A Full Plate, the Politics of Food at Morven Summer Institute
Have you been confused about summer? Have you asked “what is it for?”, “how much does it cost?” , “does it make my GPA look big?”
Get ready to be unconfused. What if you spent your summer tucked into the rolling green hills of Virginia learning how everything, SIMPLY EVERYTHING, is related to food? As you push your peas around on your plate, it all begins to make sense: food is politics and politics is power.
Paul Freedman and Leslie Hubbard with Politics of Food participants after mindfulness exercise
You’re taking Paul Freedman’s Politics of Food—that’s why it makes sense. The dense network of food, its producers, consumers, distributors, regulators, farmers, workers, marketers, restauranteurs, are everything to him. During the class he examines controversies over agriculture subsidies, labeling requirements, taxation, farming practices, food safety, advertising and education. Each of these things leads to an examination of American democracy—representation, regulation, legislation, and public opinion. Ultimately the class examines the ways in which the politics of food represents both a reflection and a distortion of fundamental democratic principles.
For support he draws from Wendell Berry, Michael Pollan, Marion Nestle, all the big minds/big mouths in food. During this session he brings to the table D.C. food lobbyist Stuart Pape and mindfulness instructor Leslie Hubbard, from the Contemplative Sciences Center who teaches mindful eating, Joel Salatin of Polyface Farm, Martha Stafford of the Charlottesville Cooking School, Anna Maria Siega-Riz who helps the USDA develop Dietary Guidelines for Americans, Christianne Queiroz—Legal Aid Society and Program Director at the Virginia Farm Workers, and Seth Wispelwey, director of The Arbor, Charlottesville.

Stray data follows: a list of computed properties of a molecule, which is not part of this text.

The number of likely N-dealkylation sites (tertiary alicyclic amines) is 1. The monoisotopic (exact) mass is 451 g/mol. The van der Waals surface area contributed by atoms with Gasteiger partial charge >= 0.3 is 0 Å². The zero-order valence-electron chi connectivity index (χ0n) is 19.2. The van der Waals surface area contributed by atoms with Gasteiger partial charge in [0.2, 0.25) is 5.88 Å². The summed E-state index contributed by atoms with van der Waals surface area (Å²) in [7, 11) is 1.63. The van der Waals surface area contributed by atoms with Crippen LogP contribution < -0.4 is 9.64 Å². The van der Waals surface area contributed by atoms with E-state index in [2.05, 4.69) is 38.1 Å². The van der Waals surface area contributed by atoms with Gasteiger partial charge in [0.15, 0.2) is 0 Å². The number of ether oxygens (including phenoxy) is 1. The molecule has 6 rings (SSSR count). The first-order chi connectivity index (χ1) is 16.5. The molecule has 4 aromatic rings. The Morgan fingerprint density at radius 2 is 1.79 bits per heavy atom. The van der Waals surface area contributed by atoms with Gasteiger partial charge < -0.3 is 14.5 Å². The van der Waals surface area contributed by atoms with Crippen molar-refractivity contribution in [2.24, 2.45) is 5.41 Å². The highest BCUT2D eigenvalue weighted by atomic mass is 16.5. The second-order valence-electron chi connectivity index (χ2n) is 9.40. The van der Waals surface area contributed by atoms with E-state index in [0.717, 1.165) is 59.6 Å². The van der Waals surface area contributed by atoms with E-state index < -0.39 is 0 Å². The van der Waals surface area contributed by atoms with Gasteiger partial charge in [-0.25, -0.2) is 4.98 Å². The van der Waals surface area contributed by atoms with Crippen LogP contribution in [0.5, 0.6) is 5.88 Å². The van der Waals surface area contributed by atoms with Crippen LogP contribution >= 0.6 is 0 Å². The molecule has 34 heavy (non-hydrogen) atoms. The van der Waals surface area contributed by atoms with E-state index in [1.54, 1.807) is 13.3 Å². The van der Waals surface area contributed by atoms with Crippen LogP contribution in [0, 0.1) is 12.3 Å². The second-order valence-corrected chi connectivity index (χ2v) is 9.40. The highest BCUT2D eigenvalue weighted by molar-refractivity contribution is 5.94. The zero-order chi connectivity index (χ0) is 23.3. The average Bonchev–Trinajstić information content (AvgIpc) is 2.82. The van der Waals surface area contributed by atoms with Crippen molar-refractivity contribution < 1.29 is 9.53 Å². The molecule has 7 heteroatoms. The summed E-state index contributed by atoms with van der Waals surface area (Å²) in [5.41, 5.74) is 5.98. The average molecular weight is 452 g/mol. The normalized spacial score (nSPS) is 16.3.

Freedman teaches Politics of Food during J-Term and Summer Session. This Summer Session, it’s a full-course 5½ hours a day for 10 days. The current session’s location is especially interesting—held on Morven Farm’s 2,913 acres, which includes formal gardens, a Japanese tea garden, horse barns, historic homes, a meeting barn complete with a movie theater, and a one-acre kitchen garden down the road from Monticello. Partial scholarships are available.
Remember: 99% of our time is spent thinking about food. Only the other 1% is attention focused on Donald Trump.